Stock Valuation Term Paper

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[. . .] 14 + 0.074 = $4.214. The next step in this methodology is to plug this into the average price/earnings ratio. Morningstar gives us the average P/E for each of the past ten years, but perhaps given current economic conditions only the past five years is applicable. The average P/E over the past five years is 16.78 (the five years are 20.1, 17.2, 16.5, 15.5, 14.6). Using this average P/E we get: 16.78 * 4.214 = $70.71. This slightly undervalues the company compared with the current stock price. However, the P/E has an upward trend given the improvements in the economy, however subtle they might be. If last year's average P/E is used (20.1), then the P/E ratio method would deliver a stock price estimate of 20.1* 4.214 = $84.70, which is very close to the current share price. This methodology appears to be more in line with what the market is using.

P/CF Ratio

The next methodology is the price/cash flow ratio. The current P/CF ratio from Morningstar is 14.7, a figure that is higher than the 10-year average but more in line with non-recession values from the mid-2000s. The next step in this methodology is to estimate next year's cash flow from operations. Last year's was $612 million, but this figure has been declining steadily. The slope of the cash flow from operations line is -49.9, implying that next year's cash flow from operations will be around $562.1 million. On a per share basis, this would be 562.1 / 131.66 = 4.269, so the P/CF for next year should be 4.269 * 14.7 = $62.75, a figure significantly lower than the current share price for Clorox.

P/S Ratio

The price per sales ratio last year from Morningstar is 2.0. This again compares more with current economic conditions than the other figures of the last five years, which were affected by the recession. The sales last year were $5.468 billion. These have remained steady over the past four years, so the slope is only 0.0051. Thus, the expected sales for next year are $5.473 billion. That equates to $41.56 per share. If we apply the P/S ratio to that we get 2.0 * 41.56 = $83.14 as the stock price of the Clorox company.


The five different methods give us a variety of results. Two results are close to the current stock price -- the P/S ratio ($83.14) and the P/E ratio ($84.70). The P/CF ratio ($62.75) is out of line with market expectations, and shows the company as being presently overvalued. This is perhaps a bit deceptive. The slope of the operating cash flow line is negative because of a past history over the last four years of declining cash flow from operations. However, the market is also taking into account that the company has reported three quarters from its latest fiscal year, the 2013-year. In those three quarters, Clorox has recorded a combined total of $1.018 billion in cash flow from operations. This is significantly higher than previous years and is already double the expectation based on the slope of the cash flow line. Thus, the market is pricing in the expected cash flow that includes the first three quarters of known flows -- these are different from the expected flows based on the previous four years' worth of data. The idea that Clorox is overvalued holds little water when the reality of significantly improved cash flow from operations is taken into account.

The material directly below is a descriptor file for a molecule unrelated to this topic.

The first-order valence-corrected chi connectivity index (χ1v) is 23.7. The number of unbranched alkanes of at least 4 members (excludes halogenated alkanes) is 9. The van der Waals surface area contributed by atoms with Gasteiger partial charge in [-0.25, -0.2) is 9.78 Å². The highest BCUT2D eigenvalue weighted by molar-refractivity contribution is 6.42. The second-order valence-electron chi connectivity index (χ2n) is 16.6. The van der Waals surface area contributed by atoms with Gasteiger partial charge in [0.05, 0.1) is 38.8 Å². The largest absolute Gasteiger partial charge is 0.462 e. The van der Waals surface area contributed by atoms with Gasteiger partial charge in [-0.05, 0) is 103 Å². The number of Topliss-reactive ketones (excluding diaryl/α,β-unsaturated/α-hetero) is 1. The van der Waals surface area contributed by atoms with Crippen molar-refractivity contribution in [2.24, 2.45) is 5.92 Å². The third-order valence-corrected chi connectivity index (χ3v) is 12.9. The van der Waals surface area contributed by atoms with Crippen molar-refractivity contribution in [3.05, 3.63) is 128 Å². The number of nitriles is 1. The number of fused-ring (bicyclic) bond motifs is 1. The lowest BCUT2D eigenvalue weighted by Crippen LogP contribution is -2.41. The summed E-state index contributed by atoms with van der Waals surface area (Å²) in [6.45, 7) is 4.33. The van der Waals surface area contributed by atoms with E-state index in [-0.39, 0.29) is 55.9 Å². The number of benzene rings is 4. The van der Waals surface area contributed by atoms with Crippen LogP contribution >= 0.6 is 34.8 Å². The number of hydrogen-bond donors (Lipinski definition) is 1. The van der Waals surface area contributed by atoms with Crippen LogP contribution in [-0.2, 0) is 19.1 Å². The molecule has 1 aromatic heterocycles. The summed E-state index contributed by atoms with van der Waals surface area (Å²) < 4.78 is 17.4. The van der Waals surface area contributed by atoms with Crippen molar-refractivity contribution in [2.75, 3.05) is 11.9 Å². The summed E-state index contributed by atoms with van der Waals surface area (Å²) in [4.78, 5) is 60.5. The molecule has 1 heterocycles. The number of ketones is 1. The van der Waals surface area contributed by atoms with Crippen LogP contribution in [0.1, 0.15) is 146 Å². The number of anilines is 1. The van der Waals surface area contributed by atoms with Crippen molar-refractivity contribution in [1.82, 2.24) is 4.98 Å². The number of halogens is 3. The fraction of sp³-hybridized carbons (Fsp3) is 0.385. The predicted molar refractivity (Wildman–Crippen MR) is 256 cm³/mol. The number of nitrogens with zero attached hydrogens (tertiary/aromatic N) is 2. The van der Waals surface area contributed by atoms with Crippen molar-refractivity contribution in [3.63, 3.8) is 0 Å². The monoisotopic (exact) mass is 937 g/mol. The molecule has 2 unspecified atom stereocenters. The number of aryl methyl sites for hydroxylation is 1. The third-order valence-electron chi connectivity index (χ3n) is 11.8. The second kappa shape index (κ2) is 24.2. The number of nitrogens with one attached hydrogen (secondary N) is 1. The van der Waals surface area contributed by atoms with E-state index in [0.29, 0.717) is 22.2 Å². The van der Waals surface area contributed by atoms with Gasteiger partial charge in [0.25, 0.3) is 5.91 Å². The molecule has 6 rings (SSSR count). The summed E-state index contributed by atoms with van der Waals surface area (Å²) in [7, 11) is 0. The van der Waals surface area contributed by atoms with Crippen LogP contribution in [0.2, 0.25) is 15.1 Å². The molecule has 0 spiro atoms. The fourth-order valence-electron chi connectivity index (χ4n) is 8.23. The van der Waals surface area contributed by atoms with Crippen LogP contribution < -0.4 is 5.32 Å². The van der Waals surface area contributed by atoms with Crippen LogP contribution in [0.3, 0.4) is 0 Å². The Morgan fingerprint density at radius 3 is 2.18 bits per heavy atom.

The other two methodologies used are problematic for Clorox because of the negative value of the company's equity. This utterly undermines the residual income model by negating the equity charge. Clearly the company should have a cost of equity, but a WACC calculation will not show this because there is no equity book value. At this point, investors need to see that the balance sheet will have some equity on it in the future, and it is this future expectation from which the stock price derives, rather than from the present-day balanced sheet. Indeed, there is a small amount of equity on the balance sheet on the third-quarter balance sheet from the latest fiscal year, hinting that the expectation of future equity book value is reasonable on the part of investors.

Similarly, it is difficult to make sense of the dividend discount model because of the rock bottom cost of capital that the company has. The low beta in particular seems out of line with the fairly steady and strong dividend growth. The company has no equity value but it does deliver strong dividends to shareholders. This situation, however, is atypical for no-growth companies and makes it difficult to get good use out of the dividend discount model. The most reasonable conclusion is that in lieu of being able to use more common methods of valuation like the dividend discount model, the market is using the three price-based models to extrapolate the value of the company's stock. The result is that the figures from those models are quite close to the actual stock value. Given that there are little in the way of major changes to Clorox's business in the coming years, these valuations appear fair. Over time, other methodologies will put these valuations to the test but for now it appears… [END OF PREVIEW]

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Stock Valuation.  (2013, July 27).  Retrieved February 23, 2019, from

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"Stock Valuation."  27 July 2013.  Web.  23 February 2019. <>.

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"Stock Valuation."  July 27, 2013.  Accessed February 23, 2019.